Saturday movie review: Max Rose

Jerry Lewis is back in business. Back in the movie business, that is.

For many, many years, it seems Jerry Lewis' primary business — and passion — was supporting the Muscular Dystrophy Association in myriad admirable ways. It's been more than 20 years, in fact, since acting was his primary gig, since he starred in a movie.

That last movie — FUNNY BONES — was released in 1995. Like most of Lewis' films dating back to his first in 1949, FUNNY BONES was a comedy. Lewis plays funny like no other.

MAX ROSE proves Lewis plays serious and heartbroken like no other, as well. At 90 years old, Jerry Lewis is back in fine form, albeit a form most of us might not expect from the comedic genius.

Jerry Lewis in Max Rose

MAX ROSE stars Lewis as the title character, a retired, relatively successful jazz musician. The film opens with Max's wife of 65 years, Eva (Clair Bloom) having just passed away. In the days following, Max mourns, goes through the motions, is watched over with love and concern plus a dash of comedic relief by his adoring adult granddaughter, Annie (Kerry Bishe). He butts heads with Annie's dad, his son Christopher (Kevin Pollak).

And he imagines conversations and tender moments with his wife. Not flashbacks but fantasy interactions with the woman he's lived with and loved his entire adult life.

The woman who Max discovers soon after her death may not have been faithful to him throughout their marriage.

While watching MAX ROSE, I thought again and again Lewis might drop a few one-liners, a joke, a jest, a Jerry Lewis-like jab to elicit chuckles. Or at least a grin. To his credit, he didn't. From the opening scene to the last, Lewis was Max. Mournful, befuddled by his findings, fearful of confirming his wife's infidelity yet determined to uncover the true story and confront the alleged lover. 

Max was also a dedicated grandfather. I found the relationship between him and Annie particularly sweet. Grandparents in films usually have youngsters on whom they shower their love. I appreciated seeing an adult grandchild/grandparent relationship in all its poignancy, was intrigued by the unfolding storyline of what precipitated their powerful connection. Bishe is a gem — as a granddaughter and an actor.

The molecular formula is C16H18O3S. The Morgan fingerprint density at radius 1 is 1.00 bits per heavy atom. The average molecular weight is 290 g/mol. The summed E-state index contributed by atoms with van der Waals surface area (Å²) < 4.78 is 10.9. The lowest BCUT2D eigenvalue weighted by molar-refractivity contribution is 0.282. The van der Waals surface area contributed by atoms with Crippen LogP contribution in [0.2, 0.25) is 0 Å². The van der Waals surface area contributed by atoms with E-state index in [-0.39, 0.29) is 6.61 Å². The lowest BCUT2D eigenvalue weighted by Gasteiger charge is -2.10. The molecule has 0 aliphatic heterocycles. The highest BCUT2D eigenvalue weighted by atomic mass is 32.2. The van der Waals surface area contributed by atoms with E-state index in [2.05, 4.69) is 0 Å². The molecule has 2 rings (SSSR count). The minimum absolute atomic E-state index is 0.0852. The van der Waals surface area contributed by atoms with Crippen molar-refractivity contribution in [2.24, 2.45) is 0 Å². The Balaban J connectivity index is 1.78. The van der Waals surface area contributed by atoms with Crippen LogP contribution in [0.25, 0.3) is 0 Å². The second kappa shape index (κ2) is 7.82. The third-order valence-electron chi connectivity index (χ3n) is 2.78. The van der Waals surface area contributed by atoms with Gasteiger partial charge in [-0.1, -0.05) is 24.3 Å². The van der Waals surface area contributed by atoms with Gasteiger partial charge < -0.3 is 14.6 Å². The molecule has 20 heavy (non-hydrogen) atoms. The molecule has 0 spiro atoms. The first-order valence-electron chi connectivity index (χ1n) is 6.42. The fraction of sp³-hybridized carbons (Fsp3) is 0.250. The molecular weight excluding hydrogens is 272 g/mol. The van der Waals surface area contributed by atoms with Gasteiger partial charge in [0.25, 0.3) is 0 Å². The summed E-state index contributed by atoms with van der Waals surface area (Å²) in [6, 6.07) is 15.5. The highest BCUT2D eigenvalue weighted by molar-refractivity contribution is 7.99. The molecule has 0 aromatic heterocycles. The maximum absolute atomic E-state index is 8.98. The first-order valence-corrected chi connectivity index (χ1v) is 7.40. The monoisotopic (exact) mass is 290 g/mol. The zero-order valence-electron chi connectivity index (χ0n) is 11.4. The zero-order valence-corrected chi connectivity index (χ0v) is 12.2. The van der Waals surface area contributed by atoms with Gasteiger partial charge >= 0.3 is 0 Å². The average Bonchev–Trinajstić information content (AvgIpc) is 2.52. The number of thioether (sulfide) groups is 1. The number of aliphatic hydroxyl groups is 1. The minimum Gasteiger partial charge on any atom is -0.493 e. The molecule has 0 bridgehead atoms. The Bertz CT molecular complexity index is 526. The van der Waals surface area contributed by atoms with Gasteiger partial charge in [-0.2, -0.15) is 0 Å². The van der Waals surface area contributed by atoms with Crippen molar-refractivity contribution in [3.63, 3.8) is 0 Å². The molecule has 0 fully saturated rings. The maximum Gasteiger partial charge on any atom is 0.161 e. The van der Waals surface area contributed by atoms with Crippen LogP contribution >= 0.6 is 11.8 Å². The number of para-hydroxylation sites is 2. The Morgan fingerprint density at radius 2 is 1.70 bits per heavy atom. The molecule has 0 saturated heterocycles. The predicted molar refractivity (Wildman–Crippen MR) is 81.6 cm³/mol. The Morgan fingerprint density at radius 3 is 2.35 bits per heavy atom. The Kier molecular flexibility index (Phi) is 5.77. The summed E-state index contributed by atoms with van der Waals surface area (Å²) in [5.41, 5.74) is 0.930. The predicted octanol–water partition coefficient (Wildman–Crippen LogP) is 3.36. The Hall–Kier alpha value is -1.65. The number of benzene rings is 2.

Another gem who pops up in a brief scene? Illeana Douglas. She shines brightly, as always, in an itty bitty part I won't reveal as it gives a way a (kind of minor, but still...) plot point.

Christopher, as played by Pollack, realistically encapsulated so many aspects of a challenging son/father relationship. He wanted his father's love and respect yet seemed to accept that gaining it was unlikely considering his past failings as a father, possibly as a son, too. I longed to see Christopher and Max hug and make up before it was too late. Such is the plight of many real-life fathers and sons for whom reconciliation is unlikely; seeing it happen on screen might provide hope for those similarly struggling.

I won't spoil that plot line. Nor will I reveal any tidbits regarding Eva's indiscretions... or lack thereof. I will, though, urge you to find out yourself. Sensitive and subdued, MAX ROSE will surely resonate with longtime married folks, aging parents and adult children, grandparents and adult grandchildren. And anyone who might enjoy seeing Jerry Lewis nail a character unlike any he's played before. At 90 years old!

While the film is enjoyable and well cast, I doubt it will garner major awards of any sort. I'm willing to bet, though, it will wins viewers' hearts.

Director Daniel Noah and more-feisty-than-funny Jerry Lewis discuss making MAX ROSE:


MAX ROSE (rated PG) opened in select theaters on Sept. 2, 2016, Labor Day weekend — a fitting kickoff considering Lewis' long-running association with Labor Day MDA telethons. Watch for it to roll out nationwide throughout September and October. To learn more, visit

Disclosure: I was offered the opportunity to screen this film for free; opinions are my own.